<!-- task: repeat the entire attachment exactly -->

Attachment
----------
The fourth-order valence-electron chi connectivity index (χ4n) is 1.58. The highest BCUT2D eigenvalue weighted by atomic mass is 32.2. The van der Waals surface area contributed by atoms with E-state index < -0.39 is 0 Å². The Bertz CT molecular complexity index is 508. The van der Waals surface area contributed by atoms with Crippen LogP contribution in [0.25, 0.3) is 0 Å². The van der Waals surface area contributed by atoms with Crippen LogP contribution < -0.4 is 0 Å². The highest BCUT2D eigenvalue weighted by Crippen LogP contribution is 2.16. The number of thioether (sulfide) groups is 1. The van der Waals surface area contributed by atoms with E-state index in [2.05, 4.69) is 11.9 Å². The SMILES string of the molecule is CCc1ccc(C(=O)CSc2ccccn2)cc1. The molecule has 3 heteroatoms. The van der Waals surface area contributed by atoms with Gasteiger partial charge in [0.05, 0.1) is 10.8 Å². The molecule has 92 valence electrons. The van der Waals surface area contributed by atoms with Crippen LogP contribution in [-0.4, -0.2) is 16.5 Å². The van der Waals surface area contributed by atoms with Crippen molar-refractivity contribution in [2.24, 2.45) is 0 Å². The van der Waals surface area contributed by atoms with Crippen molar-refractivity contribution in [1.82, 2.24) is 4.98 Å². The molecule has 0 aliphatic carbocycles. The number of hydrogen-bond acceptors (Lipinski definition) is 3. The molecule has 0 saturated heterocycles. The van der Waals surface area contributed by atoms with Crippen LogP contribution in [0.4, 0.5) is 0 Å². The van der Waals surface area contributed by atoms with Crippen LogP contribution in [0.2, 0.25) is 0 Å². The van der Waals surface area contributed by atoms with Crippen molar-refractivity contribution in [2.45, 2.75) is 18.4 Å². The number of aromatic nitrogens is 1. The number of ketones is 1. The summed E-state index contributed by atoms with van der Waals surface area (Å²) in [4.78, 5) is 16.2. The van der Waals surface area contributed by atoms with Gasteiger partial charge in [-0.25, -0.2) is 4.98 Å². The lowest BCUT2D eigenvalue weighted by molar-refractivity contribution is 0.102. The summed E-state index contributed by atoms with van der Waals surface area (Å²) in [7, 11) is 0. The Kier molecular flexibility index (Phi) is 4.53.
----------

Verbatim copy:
The fourth-order valence-electron chi connectivity index (χ4n) is 1.58. The highest BCUT2D eigenvalue weighted by atomic mass is 32.2. The van der Waals surface area contributed by atoms with E-state index < -0.39 is 0 Å². The Bertz CT molecular complexity index is 508. The van der Waals surface area contributed by atoms with Crippen LogP contribution in [0.25, 0.3) is 0 Å². The van der Waals surface area contributed by atoms with Crippen LogP contribution < -0.4 is 0 Å². The highest BCUT2D eigenvalue weighted by Crippen LogP contribution is 2.16. The number of thioether (sulfide) groups is 1. The van der Waals surface area contributed by atoms with E-state index in [2.05, 4.69) is 11.9 Å². The SMILES string of the molecule is CCc1ccc(C(=O)CSc2ccccn2)cc1. The molecule has 3 heteroatoms. The van der Waals surface area contributed by atoms with Gasteiger partial charge in [0.05, 0.1) is 10.8 Å². The molecule has 92 valence electrons. The van der Waals surface area contributed by atoms with Crippen LogP contribution in [-0.4, -0.2) is 16.5 Å². The van der Waals surface area contributed by atoms with Crippen molar-refractivity contribution in [2.24, 2.45) is 0 Å². The van der Waals surface area contributed by atoms with Crippen molar-refractivity contribution in [1.82, 2.24) is 4.98 Å². The molecule has 0 aliphatic carbocycles. The number of hydrogen-bond acceptors (Lipinski definition) is 3. The molecule has 0 saturated heterocycles. The van der Waals surface area contributed by atoms with Crippen LogP contribution in [0.4, 0.5) is 0 Å². The van der Waals surface area contributed by atoms with Crippen LogP contribution in [0.2, 0.25) is 0 Å². The van der Waals surface area contributed by atoms with Crippen molar-refractivity contribution in [2.45, 2.75) is 18.4 Å². The number of aromatic nitrogens is 1. The number of ketones is 1. The summed E-state index contributed by atoms with van der Waals surface area (Å²) in [4.78, 5) is 16.2. The van der Waals surface area contributed by atoms with Gasteiger partial charge in [-0.25, -0.2) is 4.98 Å². The lowest BCUT2D eigenvalue weighted by molar-refractivity contribution is 0.102. The summed E-state index contributed by atoms with van der Waals surface area (Å²) in [7, 11) is 0. The Kier molecular flexibility index (Phi) is 4.53.